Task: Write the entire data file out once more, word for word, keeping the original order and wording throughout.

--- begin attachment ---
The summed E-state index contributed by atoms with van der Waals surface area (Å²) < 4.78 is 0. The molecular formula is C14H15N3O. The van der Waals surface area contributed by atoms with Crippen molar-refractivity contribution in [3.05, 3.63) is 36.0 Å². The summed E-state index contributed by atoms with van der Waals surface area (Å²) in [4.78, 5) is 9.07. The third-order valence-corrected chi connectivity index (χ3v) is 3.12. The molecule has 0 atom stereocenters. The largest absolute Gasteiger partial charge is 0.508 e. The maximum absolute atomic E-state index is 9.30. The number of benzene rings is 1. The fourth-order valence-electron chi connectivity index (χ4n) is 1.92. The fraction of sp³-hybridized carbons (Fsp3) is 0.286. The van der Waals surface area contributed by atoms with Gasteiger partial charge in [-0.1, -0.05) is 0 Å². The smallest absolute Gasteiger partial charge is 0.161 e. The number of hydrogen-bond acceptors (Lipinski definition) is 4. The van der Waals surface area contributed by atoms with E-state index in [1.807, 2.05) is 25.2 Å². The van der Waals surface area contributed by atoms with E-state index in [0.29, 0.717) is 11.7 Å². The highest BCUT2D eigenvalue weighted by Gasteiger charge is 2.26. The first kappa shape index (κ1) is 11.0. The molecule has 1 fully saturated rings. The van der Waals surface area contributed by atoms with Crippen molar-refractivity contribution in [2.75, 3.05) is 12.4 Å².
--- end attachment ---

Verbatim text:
The summed E-state index contributed by atoms with van der Waals surface area (Å²) < 4.78 is 0. The molecular formula is C14H15N3O. The van der Waals surface area contributed by atoms with Crippen molar-refractivity contribution in [3.05, 3.63) is 36.0 Å². The summed E-state index contributed by atoms with van der Waals surface area (Å²) in [4.78, 5) is 9.07. The third-order valence-corrected chi connectivity index (χ3v) is 3.12. The molecule has 0 atom stereocenters. The largest absolute Gasteiger partial charge is 0.508 e. The maximum absolute atomic E-state index is 9.30. The number of benzene rings is 1. The fourth-order valence-electron chi connectivity index (χ4n) is 1.92. The fraction of sp³-hybridized carbons (Fsp3) is 0.286. The van der Waals surface area contributed by atoms with Gasteiger partial charge in [-0.1, -0.05) is 0 Å². The smallest absolute Gasteiger partial charge is 0.161 e. The number of hydrogen-bond acceptors (Lipinski definition) is 4. The van der Waals surface area contributed by atoms with E-state index in [1.807, 2.05) is 25.2 Å². The van der Waals surface area contributed by atoms with E-state index in [0.29, 0.717) is 11.7 Å². The highest BCUT2D eigenvalue weighted by Gasteiger charge is 2.26. The first kappa shape index (κ1) is 11.0. The molecule has 1 fully saturated rings. The van der Waals surface area contributed by atoms with Crippen molar-refractivity contribution in [2.75, 3.05) is 12.4 Å².